Friday, March 3, 2023


 On Ash Wednesday we talk about sin and death together. So what’s the connection? It isn’t that sin causes death. Death is the price tag for having a life to begin with.The connection is that we don’t want to think about either one. Ernest Becker's Pulitzer Prize winning book,  The Denial of Death, says, to a greater or lesser extent  we all pretend we aren’t mortal – like the Paul Simon lyric: “and so I’ll continue to continue to pretend my life will never end. . ..”No surprise there. 

But Becker goes on to show convincingly that denial of death is the psychological root  of all sorts of regrettable behaviors and our refusal to own up to them. In Christian parlance, to the extent we deny our death, we deny our sin.I once heard several people furiously denying they were racist though no one had said they were.In Georgia we used to say, “It’s the hit dog hollers.”

People accuse religion of shoring up our denial.They say it’s a pie in the sky fantasy for hiding from hard truths.Often, they’re right. Many Ash Wednesday sermons will caution people not to think about anything unpleasant. Some priests use cute variations on the imposition ashes. More than once I’ve heard: “Remember that ‘You are stardust. You are golden.’” 

There’s plenty of escapist religion.But St. Augustine, defined “sin” as precisely this kind of escapism. Sin is disengagement. Sin is denial. Religion can be sin.In Isaiah’s day, people were jumping through religious hoops so they could bypass the hard stuff.But God wasn’t impressed. He said, “On the day of your fasting . .  . you exploit yourworkers.Your fasting ends in quarrelling and strife. . .”

He had no use for petty pieties like giving up coffee, candy, or Face Book for 40 days – as if that makes us ok. He thought we had real issues to deal with – especially each other. 

Feel good religion, self-help books, and video games are all escape routes for fleeing  from the common life of family, church, and civic engagement.  Smoke and mirrors religion won’t cut it.  

God says, “Let’s get real.” This is real. We’re awash in unspoken grief that life doesn’t meet our expectations. We’re lonely. Sometimes we’re angry. Often, we’re afraid. We aren’t who we want to be, so we’re ashamed. Sooner or later, we’re going to die. It adds up to a load of unacknowledged grief we act out in unfortunate ways. That leave us with a rucksack of unacknowledged guilt.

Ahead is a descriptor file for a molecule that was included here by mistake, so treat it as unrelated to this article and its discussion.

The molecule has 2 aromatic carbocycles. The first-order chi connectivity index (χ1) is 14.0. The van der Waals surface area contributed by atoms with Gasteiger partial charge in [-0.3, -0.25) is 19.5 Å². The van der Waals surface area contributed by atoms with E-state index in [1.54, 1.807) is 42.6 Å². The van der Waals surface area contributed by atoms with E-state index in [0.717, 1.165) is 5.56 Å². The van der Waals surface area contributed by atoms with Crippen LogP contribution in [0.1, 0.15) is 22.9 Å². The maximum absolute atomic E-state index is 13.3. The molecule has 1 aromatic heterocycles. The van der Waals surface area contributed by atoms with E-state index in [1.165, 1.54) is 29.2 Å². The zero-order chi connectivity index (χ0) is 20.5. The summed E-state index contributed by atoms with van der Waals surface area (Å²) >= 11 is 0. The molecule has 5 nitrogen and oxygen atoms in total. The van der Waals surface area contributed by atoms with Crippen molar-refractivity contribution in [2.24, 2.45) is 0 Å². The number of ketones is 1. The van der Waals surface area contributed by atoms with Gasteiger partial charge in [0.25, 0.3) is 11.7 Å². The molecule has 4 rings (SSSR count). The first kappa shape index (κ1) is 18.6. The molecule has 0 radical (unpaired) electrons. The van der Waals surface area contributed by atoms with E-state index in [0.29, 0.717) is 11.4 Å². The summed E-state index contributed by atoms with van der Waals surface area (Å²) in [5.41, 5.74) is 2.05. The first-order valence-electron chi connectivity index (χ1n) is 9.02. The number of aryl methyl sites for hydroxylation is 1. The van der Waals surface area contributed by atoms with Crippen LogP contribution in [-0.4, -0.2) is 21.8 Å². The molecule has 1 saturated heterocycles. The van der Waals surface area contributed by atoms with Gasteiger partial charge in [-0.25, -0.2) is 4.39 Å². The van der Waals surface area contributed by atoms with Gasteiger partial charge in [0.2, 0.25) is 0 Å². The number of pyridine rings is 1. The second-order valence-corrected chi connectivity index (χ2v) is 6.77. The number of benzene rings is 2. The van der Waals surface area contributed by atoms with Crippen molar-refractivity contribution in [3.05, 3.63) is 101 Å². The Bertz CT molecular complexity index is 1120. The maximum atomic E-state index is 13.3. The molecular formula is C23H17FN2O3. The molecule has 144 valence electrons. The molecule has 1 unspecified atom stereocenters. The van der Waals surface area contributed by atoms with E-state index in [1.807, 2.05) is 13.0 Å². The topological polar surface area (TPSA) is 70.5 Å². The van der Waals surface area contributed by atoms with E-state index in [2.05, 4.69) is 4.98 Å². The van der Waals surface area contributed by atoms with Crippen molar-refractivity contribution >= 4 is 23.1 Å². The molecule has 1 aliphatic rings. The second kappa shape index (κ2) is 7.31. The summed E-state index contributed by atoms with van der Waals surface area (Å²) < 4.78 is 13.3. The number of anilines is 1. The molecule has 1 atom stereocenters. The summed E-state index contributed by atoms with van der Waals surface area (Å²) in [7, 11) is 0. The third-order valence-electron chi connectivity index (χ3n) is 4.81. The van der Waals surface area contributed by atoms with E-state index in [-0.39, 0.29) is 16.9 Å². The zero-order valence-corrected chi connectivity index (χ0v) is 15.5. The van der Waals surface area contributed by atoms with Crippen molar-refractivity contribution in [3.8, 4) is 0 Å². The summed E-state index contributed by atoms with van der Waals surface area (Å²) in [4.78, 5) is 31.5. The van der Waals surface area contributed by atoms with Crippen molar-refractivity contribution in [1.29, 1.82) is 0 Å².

Theologian Luke Bretherton says we avoid guilt andgriefin two ways: denial and projection. Denial pushes our guilt, grief, and shame down below our awareness, but they don’t go away. They fester.So we project our negative feelings on scapegoats -- human screens for  the parts of ourselves we refuse to own.I’m not selfish – not manipulative – not judgmental. I’m not angry and I’ll fight the man who says I am. I don’t have the psychological baggage that afflicts everyone else. Not me. It’s the immigrants, the gays, the homeless.

Jesus said a Pharisee and a Tax Collector went up topray:“The Pharisee stood apart and prayed,‘God, I thank you that I’m not like other people – robbers, evildoers, adulterers, or even like this tax collector. I fast twice a week (and tithe).’” 

But the Tax Collector prayed, “God have mercy on me a sinner.”He didn’t escape. He didn’t project. He owned his moral failures. It was the Tax Collector who went home justified.

If we want a Lenten discipline, let’s try this one: Withdraw our projections. The road to personal wholeness begins when we withdraw our projections. Jesus’ word for personal wholeness was “salvation.”Whoever we’re demonizing, give it up – at least for 40 days. Instead of giving up chocolate, give up a grudge. Maybe it’s someone in our family, church, or neighborhood. Maybe it’s someone we disagree with over politics. A rational disagreement is good. A principled stance is good. But passionate animosity is ineffective and fueled by projection. 

This Lent let’s withdraw our projections and look inside. When we stop blaming others and acknowledge our own sin and mortality, two things become possible:

First, we can see someone else as, in Robert Burns’ words,“my poor earthbound companion and fellow mortal. “ 

Second, we can do some serious soul-searching, cultivating a healthy self-awareness.We may find some stuff that isn’t pretty. But we may also discover the capacity to forgive ourselves for being human. We don’t have to beat ourselves up. Beating ourselves up misses the point.The point is to acknowledge our faults with Christ-like compassion. Maybe start with just one. Acknowledge one fault and forgive yourself.  Then forgive someone else.

If we practice the gentle art of self-forgiveness, we can forgive our “poor earthbound companion(s) and fellow mortal(s).” We may even forgive life for disappointing us long enough to actually live it.  Wouldn’t that be an Easter! Wouldn’t that be a Resurrection!